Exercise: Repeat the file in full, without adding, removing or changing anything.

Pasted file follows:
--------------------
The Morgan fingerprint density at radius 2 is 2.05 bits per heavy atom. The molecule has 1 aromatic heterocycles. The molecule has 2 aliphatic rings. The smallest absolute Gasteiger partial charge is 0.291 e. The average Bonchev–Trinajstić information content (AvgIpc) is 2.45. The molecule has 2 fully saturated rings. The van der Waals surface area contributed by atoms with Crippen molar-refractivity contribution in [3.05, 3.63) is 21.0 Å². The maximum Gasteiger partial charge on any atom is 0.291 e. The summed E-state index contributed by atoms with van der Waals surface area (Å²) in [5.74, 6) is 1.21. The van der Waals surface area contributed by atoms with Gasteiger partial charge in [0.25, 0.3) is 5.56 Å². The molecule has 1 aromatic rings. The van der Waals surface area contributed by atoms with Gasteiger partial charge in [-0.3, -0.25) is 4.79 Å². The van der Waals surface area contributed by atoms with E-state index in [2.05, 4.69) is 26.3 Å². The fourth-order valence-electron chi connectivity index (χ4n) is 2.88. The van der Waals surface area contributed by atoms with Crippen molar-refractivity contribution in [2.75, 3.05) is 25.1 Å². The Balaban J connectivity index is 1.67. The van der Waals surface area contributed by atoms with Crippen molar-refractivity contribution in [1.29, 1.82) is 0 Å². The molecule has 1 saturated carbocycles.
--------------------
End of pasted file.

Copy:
The Morgan fingerprint density at radius 2 is 2.05 bits per heavy atom. The molecule has 1 aromatic heterocycles. The molecule has 2 aliphatic rings. The smallest absolute Gasteiger partial charge is 0.291 e. The average Bonchev–Trinajstić information content (AvgIpc) is 2.45. The molecule has 2 fully saturated rings. The van der Waals surface area contributed by atoms with Crippen molar-refractivity contribution in [3.05, 3.63) is 21.0 Å². The maximum Gasteiger partial charge on any atom is 0.291 e. The summed E-state index contributed by atoms with van der Waals surface area (Å²) in [5.74, 6) is 1.21. The van der Waals surface area contributed by atoms with Gasteiger partial charge in [0.25, 0.3) is 5.56 Å². The molecule has 1 aromatic rings. The van der Waals surface area contributed by atoms with Gasteiger partial charge in [-0.3, -0.25) is 4.79 Å². The van der Waals surface area contributed by atoms with E-state index in [2.05, 4.69) is 26.3 Å². The fourth-order valence-electron chi connectivity index (χ4n) is 2.88. The van der Waals surface area contributed by atoms with Crippen molar-refractivity contribution in [2.75, 3.05) is 25.1 Å². The Balaban J connectivity index is 1.67. The van der Waals surface area contributed by atoms with Crippen molar-refractivity contribution in [1.29, 1.82) is 0 Å². The molecule has 1 saturated carbocycles.